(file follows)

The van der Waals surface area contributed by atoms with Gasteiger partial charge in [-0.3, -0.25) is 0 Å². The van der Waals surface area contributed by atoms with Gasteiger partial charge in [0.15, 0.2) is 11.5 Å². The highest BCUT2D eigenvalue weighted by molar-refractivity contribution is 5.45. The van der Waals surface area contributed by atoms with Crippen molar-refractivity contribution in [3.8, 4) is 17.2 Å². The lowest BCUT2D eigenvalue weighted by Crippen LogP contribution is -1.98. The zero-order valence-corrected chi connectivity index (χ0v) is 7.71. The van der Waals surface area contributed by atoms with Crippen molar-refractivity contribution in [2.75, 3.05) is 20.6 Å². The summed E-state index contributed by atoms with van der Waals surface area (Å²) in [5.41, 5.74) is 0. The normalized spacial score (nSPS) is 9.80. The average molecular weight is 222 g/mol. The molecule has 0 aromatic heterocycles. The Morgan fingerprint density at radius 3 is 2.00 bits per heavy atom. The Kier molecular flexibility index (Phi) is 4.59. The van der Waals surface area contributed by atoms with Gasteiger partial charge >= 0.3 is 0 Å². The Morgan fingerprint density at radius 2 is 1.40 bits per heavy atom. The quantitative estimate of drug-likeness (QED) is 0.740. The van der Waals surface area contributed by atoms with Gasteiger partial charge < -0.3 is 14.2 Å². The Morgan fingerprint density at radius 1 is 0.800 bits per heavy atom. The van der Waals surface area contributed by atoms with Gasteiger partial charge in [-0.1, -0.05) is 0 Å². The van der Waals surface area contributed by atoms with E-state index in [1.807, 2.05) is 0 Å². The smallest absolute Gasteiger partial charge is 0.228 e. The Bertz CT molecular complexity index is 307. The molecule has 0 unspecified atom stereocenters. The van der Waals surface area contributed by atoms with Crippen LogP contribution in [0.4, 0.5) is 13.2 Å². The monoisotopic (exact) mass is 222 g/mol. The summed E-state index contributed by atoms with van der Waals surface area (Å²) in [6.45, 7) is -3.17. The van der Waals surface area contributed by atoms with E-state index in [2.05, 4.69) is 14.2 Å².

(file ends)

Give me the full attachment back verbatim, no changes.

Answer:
The van der Waals surface area contributed by atoms with Gasteiger partial charge in [-0.3, -0.25) is 0 Å². The van der Waals surface area contributed by atoms with Gasteiger partial charge in [0.15, 0.2) is 11.5 Å². The highest BCUT2D eigenvalue weighted by molar-refractivity contribution is 5.45. The van der Waals surface area contributed by atoms with Crippen molar-refractivity contribution in [3.8, 4) is 17.2 Å². The lowest BCUT2D eigenvalue weighted by Crippen LogP contribution is -1.98. The zero-order valence-corrected chi connectivity index (χ0v) is 7.71. The van der Waals surface area contributed by atoms with Crippen molar-refractivity contribution in [2.75, 3.05) is 20.6 Å². The summed E-state index contributed by atoms with van der Waals surface area (Å²) in [5.41, 5.74) is 0. The normalized spacial score (nSPS) is 9.80. The average molecular weight is 222 g/mol. The molecule has 0 aromatic heterocycles. The Morgan fingerprint density at radius 3 is 2.00 bits per heavy atom. The Kier molecular flexibility index (Phi) is 4.59. The van der Waals surface area contributed by atoms with Gasteiger partial charge >= 0.3 is 0 Å². The Morgan fingerprint density at radius 2 is 1.40 bits per heavy atom. The quantitative estimate of drug-likeness (QED) is 0.740. The van der Waals surface area contributed by atoms with Gasteiger partial charge < -0.3 is 14.2 Å². The Morgan fingerprint density at radius 1 is 0.800 bits per heavy atom. The van der Waals surface area contributed by atoms with Gasteiger partial charge in [-0.1, -0.05) is 0 Å². The van der Waals surface area contributed by atoms with E-state index in [1.807, 2.05) is 0 Å². The smallest absolute Gasteiger partial charge is 0.228 e. The Bertz CT molecular complexity index is 307. The molecule has 0 unspecified atom stereocenters. The van der Waals surface area contributed by atoms with Crippen LogP contribution in [0.4, 0.5) is 13.2 Å². The monoisotopic (exact) mass is 222 g/mol. The summed E-state index contributed by atoms with van der Waals surface area (Å²) in [6.45, 7) is -3.17. The van der Waals surface area contributed by atoms with E-state index in [2.05, 4.69) is 14.2 Å².